New Jersey's state Supreme Court ruled Monday that a Bergen County man wasn’t denied a fair trial because of jury selection changes brought on by the COVID-19 pandemic, though the justices took the additional step of ordering courts to begin collecting demographic data from prospective jurors.
Wildemar Dangcil’s trial last fall was the first jury trial in the state to use the hybrid jury selection process, a mostly virtual undertaking aimed at limiting in-person contact as the number of coronavirus cases surged.
Dangcil was convicted of attempted assault, attempted arson, making terroristic threats and other charges, and appealed on the grounds that the jury selection process failed to ensure a jury representing a cross section of the community.
A similar challenge in a separate case, alleging a lack of access to technology would unconstitutionally exclude minority, poor and elderly jurors, was rejected by the Supreme Court in April.
Dangcil's attorneys also argued the jury selection process denied him the right to be present during the excusal and disqualification of jurors.
In Monday's unanimous ruling, the Supreme Court rejected both arguments but wrote that the appeal raised important issues.
“To better assist our courts in preventing potential underrepresentation and irregularities stemming from the hybrid process and other facially neutral selection procedures, we direct the (Administrative Office of the Courts) to begin collecting jurors' demographic information,” including race, ethnicity and gender, Justice Lee Solomon wrote. The disclosures would be voluntary.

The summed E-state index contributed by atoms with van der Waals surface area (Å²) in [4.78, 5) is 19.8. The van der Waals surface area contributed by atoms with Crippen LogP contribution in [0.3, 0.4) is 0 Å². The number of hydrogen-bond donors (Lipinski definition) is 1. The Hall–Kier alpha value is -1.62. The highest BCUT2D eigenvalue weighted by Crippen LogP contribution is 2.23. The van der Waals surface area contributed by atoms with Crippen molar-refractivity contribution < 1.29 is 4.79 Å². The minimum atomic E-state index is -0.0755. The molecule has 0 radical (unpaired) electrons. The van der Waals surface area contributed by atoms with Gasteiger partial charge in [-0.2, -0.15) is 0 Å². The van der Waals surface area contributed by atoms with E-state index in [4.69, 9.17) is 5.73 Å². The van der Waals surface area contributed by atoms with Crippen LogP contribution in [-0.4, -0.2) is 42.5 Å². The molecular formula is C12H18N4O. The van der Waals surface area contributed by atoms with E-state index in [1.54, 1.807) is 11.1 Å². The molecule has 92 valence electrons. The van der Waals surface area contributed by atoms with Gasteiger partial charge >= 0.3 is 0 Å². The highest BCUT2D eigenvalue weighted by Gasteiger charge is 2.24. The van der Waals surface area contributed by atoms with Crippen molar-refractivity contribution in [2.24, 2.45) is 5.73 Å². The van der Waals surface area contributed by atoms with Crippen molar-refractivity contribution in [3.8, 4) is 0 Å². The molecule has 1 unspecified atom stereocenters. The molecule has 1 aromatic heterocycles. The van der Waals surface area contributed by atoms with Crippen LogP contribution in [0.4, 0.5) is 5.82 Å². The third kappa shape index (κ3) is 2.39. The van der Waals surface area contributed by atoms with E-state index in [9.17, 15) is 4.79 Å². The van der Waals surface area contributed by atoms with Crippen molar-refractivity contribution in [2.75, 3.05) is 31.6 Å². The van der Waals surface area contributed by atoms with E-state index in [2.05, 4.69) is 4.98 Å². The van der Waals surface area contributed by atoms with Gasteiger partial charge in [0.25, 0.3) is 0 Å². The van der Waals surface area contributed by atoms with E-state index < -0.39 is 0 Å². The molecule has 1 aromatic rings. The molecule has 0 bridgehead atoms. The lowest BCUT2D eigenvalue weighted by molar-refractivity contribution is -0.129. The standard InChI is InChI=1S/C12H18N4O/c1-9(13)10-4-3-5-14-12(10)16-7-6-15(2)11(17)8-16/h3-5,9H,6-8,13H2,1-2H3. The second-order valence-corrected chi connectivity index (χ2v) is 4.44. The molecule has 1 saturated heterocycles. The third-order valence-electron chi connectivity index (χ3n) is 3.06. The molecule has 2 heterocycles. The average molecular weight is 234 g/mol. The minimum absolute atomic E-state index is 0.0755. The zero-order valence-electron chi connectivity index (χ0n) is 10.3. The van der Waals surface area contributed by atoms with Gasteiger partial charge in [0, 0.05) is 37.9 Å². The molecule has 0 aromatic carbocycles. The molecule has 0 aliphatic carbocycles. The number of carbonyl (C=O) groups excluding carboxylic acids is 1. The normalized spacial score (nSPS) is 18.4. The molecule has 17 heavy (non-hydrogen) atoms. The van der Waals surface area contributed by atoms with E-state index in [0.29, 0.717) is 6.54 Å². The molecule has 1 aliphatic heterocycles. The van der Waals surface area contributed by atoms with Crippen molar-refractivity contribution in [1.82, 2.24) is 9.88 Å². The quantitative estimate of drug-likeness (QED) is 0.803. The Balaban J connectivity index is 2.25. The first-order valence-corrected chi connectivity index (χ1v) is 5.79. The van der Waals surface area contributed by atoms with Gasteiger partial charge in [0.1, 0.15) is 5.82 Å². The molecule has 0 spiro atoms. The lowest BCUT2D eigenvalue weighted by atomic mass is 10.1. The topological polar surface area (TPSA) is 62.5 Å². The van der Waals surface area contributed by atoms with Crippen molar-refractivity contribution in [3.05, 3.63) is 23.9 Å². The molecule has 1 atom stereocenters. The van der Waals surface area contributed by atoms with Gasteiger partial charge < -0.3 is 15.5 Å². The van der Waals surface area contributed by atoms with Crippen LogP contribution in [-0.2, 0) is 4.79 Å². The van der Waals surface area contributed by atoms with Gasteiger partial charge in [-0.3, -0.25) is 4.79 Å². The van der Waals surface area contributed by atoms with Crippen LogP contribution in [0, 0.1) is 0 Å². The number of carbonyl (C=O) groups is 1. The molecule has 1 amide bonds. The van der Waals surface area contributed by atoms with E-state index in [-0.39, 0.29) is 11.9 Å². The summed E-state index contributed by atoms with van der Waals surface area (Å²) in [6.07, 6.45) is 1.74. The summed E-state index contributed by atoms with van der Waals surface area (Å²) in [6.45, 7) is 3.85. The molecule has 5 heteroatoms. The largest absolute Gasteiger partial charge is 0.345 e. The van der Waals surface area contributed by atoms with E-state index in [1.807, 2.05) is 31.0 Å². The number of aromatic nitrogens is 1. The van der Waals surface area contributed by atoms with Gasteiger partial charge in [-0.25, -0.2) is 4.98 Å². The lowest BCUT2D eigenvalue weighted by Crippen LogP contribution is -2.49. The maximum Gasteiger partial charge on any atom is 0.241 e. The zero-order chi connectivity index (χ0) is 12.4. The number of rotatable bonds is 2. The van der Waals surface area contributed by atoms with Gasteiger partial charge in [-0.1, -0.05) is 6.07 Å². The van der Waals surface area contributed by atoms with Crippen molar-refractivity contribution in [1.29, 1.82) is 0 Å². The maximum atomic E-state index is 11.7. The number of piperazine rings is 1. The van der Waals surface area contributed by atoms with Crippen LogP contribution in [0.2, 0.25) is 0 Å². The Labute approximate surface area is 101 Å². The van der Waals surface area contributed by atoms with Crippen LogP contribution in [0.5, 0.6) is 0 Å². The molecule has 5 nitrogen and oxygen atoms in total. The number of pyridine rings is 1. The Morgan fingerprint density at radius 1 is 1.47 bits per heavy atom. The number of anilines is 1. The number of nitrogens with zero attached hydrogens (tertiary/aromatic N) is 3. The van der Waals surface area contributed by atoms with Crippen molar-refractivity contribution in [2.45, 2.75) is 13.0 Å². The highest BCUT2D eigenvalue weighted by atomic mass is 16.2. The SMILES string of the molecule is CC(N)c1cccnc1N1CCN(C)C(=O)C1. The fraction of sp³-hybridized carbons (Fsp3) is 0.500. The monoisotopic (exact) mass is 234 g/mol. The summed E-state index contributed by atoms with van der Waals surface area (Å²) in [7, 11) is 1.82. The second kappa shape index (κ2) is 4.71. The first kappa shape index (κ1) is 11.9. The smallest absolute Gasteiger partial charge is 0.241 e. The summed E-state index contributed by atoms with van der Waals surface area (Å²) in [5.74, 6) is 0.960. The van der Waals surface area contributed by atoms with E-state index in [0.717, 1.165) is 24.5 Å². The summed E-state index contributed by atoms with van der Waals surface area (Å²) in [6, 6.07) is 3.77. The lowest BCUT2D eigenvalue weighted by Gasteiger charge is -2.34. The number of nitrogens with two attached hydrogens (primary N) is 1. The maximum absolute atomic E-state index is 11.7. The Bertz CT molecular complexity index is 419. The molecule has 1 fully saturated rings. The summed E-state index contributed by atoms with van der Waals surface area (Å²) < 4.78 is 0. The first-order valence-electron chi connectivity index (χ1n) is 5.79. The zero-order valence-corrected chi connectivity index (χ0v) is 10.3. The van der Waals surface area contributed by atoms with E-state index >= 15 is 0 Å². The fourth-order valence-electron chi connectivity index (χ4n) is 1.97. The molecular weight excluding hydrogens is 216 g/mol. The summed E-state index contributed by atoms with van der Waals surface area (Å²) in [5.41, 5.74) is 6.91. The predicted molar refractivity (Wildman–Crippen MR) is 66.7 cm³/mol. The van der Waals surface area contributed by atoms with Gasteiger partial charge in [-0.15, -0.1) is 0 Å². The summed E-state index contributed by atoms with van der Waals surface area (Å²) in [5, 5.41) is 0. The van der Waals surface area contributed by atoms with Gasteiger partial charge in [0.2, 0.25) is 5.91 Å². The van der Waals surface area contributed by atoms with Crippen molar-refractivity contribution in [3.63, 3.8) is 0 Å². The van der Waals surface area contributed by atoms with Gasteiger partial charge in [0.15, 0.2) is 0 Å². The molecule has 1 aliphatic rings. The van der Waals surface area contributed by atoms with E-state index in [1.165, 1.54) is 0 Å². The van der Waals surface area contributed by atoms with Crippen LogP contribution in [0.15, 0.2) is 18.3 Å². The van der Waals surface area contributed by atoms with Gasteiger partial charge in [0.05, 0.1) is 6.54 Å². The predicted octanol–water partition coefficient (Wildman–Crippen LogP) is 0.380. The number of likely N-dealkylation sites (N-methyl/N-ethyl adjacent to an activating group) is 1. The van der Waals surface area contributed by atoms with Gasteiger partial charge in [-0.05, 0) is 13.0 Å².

Attorney Brian Neary, who argued on behalf of Dangcil, said the requirement is another step toward addressing potential bias in the jury selection process.
“Now we'll be able to get a sense of whether we are eliminating, via pre-qualifying questions, certain groups — maybe not intentionally, but implicitly,” he said.
In a statement from the New Jersey State Bar Association, which also argued in support of Dangcil, attorney Lawrence Lustberg said the ruling “reflects the Association’s earlier recommendations to begin collecting demographic information about even those potential jurors who are excused prior to coming to court, which will guard against the risk of unconstitutional jury selection and under-representative juries."